Rachel Herrmann

Academia, food, and history

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On Packing a Suitcase to Go to New Orleans
Raherrmann
raherrmann
I have a small, forest-green, carry-on suitcase, and I’ve just finished packing it in preparation for my departure for the Forum on European Expansion and Global Interaction’s conference, which starts on Friday. The conference is in New Orleans, and it turns out that in packing my suitcase to go to New Orleans, I’ve discovered that I have some lingering feeeeeeeeeelings about suitcases and New Orleans.

The last time I was in New Orleans, I was on the job market, and at the American Historical Association’s annual conference. The last time I was in New Orleans, I was crazy. At this time last year, I’d packed, unpacked, and repacked that damn suitcase more times than I’d like to think about.

I’d packed it once with toothpaste but no toothbrush, and spent an entire campus visit “brushing” my teeth MacGyver-style with a washcloth smeared with toothpaste. I’d packed it with the same suit, slinky shell, and shoes combination more than once, and I’d packed it with that combination plus an extra suit “just in case” I did something as stupid as forgetting a toothbrush. I’d packed it with different iterations of the same job talk, extra copies of which I carried in the suitcase, in my briefcase, and uploaded to a memory stick. I’d packed it with enough clothes for two campus visits, in case I got stuck because of bad weather (I did).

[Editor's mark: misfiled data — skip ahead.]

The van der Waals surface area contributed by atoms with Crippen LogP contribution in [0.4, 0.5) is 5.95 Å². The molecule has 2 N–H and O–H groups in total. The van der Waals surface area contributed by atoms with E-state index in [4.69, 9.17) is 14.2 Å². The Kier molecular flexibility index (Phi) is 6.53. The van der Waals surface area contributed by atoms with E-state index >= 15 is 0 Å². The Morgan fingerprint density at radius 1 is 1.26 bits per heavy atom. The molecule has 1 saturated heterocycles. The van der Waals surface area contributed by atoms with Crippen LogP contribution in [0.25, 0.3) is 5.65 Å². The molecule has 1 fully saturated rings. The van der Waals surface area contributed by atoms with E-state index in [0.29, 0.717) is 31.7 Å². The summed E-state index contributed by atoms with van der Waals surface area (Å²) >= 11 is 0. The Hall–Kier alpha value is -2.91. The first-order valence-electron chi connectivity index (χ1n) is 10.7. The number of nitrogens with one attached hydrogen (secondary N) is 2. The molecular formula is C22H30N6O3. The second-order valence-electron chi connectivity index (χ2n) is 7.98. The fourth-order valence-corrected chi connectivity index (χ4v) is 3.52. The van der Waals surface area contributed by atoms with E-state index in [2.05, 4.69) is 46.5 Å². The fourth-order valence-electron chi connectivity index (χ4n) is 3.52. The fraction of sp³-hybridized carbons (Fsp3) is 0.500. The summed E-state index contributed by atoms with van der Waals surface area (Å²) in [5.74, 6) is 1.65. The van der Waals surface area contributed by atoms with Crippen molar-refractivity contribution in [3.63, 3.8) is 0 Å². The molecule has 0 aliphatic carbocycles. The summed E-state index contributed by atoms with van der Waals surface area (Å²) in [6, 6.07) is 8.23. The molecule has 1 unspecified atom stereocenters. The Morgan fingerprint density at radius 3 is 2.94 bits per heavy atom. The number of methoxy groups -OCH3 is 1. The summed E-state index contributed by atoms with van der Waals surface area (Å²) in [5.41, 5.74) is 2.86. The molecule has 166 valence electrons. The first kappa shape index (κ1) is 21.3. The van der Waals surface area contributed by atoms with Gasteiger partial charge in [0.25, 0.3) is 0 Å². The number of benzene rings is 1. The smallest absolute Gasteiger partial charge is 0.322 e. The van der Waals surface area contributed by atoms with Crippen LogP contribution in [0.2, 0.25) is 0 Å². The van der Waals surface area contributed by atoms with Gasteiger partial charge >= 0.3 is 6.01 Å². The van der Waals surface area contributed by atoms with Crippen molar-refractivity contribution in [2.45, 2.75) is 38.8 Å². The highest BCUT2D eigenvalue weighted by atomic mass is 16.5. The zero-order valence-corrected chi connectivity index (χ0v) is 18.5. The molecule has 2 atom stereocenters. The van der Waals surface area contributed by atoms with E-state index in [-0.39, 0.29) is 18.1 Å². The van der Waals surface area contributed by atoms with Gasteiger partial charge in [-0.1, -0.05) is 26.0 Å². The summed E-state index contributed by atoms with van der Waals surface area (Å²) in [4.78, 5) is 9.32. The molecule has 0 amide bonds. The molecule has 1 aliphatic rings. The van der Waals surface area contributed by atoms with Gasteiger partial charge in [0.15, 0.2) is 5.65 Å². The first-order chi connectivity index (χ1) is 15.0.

The last time I went to a FEEGI conference, by contrast—two years ago—was a complete blast. I met interesting and helpful early career scholars who were several years ahead of where I was, and really generous senior scholars who treated me as an equal rather than the graduate student I still was. The conference, which sticks to a plenary style, with just one panel going at a time, was formatted to encourage everyone to attend all the panels and to think about how each paper built on the next. People made helpful comments and I left thinking more concretely about my work.

As I packed today, it occurred to me just how thankful and flabbergasted I feel to be attending the next FEEGI conference in New Orleans in an utterly different state of mind. I am able to attend because the organizers asked me to chair a panel, which makes an early career scholar like myself able to attend because my department and institution will assist with the travel costs.

I am so looking forward to attending a conference in New Orleans where I can eat to have fun rather than eating my feelings about the job market. It gets better.

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